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Esther & Zara's Story

‚ÄčThe Sholom Fund

I was studying English Language and Literature at Aleppo University when the Syrian Civil War erupted in 2011. I was a hardworking student and loved to complete my education. So, I stayed and did my best to finish my courses and get my degree, Bachelor of Arts. Right before graduation, I only had 3 courses to complete so that to graduate and get my degree, the Civil War escalated in Aleppo and the situation seriously deteriorated and the war inside the city and its suburbs intensified. At first, I tried to stay and finish my only 3 remaining courses, but the situation got worse and I came to realize that I had no choice but to abandon my education and flee to my hometown, Kobani.

I and some girls from Kobani rented a car and attempted to escape Aleppo. During our escape we crossed a very dangerous neighborhood and were forced to stop as the shots hit our car. We were frightened to death and were forced to hide and spend the night in an abandoned house. That was the longest and the worst night in my life. We waited till the fighting ceased for a while and we resumed our attempt to escape and flee from Aleppo.

That was the first time I fled due to the Syrian Civil War.

I left Aleppo and joined my family in Kobani. During this period, I suffered and went through depression and trauma for what I experienced in Aleppo and for abandoning my education. However, I did not realize that my life was about to change forever and go through another storm. In September 2014, the Islamic State besieged Kobani Region and waged a genocide campaign against the Kurds of Kobani, labeling the Kurds as infidels to be killed for their apostasy.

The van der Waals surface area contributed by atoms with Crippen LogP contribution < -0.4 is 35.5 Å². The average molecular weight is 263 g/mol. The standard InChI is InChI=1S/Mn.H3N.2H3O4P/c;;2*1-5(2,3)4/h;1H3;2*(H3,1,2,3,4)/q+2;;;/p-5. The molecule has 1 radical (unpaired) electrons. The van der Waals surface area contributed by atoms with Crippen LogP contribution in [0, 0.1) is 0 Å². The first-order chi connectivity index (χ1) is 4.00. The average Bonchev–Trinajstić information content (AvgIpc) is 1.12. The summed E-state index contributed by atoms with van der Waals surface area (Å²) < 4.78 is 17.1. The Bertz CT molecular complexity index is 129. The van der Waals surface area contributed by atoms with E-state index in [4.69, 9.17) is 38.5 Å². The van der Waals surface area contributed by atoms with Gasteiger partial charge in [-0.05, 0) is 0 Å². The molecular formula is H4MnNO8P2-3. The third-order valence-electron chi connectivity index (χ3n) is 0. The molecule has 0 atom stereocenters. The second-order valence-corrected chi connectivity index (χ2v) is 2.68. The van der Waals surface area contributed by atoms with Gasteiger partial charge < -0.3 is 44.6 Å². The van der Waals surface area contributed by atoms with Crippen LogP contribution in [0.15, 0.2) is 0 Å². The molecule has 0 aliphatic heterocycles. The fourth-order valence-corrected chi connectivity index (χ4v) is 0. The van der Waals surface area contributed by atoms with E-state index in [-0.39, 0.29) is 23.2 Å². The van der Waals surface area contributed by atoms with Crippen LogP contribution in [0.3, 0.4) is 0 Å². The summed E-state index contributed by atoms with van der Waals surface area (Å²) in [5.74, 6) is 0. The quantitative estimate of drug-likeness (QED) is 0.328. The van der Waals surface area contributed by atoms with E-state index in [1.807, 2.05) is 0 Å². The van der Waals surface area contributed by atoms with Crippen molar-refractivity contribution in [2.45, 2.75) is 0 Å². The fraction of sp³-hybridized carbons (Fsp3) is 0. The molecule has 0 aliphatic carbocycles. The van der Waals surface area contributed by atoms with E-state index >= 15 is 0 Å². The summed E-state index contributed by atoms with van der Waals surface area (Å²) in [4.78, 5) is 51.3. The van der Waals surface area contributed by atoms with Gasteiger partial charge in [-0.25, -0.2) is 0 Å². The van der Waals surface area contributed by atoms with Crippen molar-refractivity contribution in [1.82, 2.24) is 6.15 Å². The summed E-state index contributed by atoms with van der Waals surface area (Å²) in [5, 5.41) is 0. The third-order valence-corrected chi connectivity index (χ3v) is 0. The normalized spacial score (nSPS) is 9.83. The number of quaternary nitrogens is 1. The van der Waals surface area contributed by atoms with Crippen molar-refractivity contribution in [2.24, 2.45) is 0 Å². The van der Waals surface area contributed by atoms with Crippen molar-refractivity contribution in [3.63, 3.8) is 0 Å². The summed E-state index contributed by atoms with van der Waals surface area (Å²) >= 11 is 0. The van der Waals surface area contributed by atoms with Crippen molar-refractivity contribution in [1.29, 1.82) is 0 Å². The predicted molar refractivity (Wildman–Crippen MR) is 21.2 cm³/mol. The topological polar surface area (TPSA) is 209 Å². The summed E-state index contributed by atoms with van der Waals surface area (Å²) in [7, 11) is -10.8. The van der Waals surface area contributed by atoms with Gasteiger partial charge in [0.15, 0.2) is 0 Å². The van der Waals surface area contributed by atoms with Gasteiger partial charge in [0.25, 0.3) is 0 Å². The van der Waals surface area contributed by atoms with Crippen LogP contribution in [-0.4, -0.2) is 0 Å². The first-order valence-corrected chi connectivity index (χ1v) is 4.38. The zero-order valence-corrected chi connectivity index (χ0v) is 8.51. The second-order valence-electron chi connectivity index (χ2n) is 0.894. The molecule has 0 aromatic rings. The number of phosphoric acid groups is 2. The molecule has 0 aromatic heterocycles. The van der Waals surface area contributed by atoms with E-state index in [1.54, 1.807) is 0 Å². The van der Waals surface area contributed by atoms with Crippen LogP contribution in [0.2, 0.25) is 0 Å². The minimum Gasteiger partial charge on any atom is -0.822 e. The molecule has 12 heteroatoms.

The Islamic State made it very clear in their campaign of genocide: capture and execute the men, enslave girls and women as sex slaves, loot everything, and burn and destroy what could not be looted. They wanted to do to the Kurds in Kobani what they already did to the Kurdish Yazidis in Shingal, Iraqi Kurdistan. To that end, the Islamic State gathered and grouped its fighters from all over Syria and besieged Kobani from all sides except to the North where Kobani is located on the Turkish border. The battle of Kobani was the most brutal campaign in the entire Syrian Civil War.

The Kurds had no choice but to evacuate the entire region and the city. The entire population of Kobani region and Kobani city packed their bags and fled on feet to Turkey within hours. I, my younger sister, and my aged parents packed our bags and fled on feet to Turkey. I joined the exodus and the exile of my people. On that day I reflected on that night I spent in Aleppo when I attempted to escape and realized that it was not the worst night in my life; the worst day of my life was the day I joined my family and my people and fled on feet to save our lives.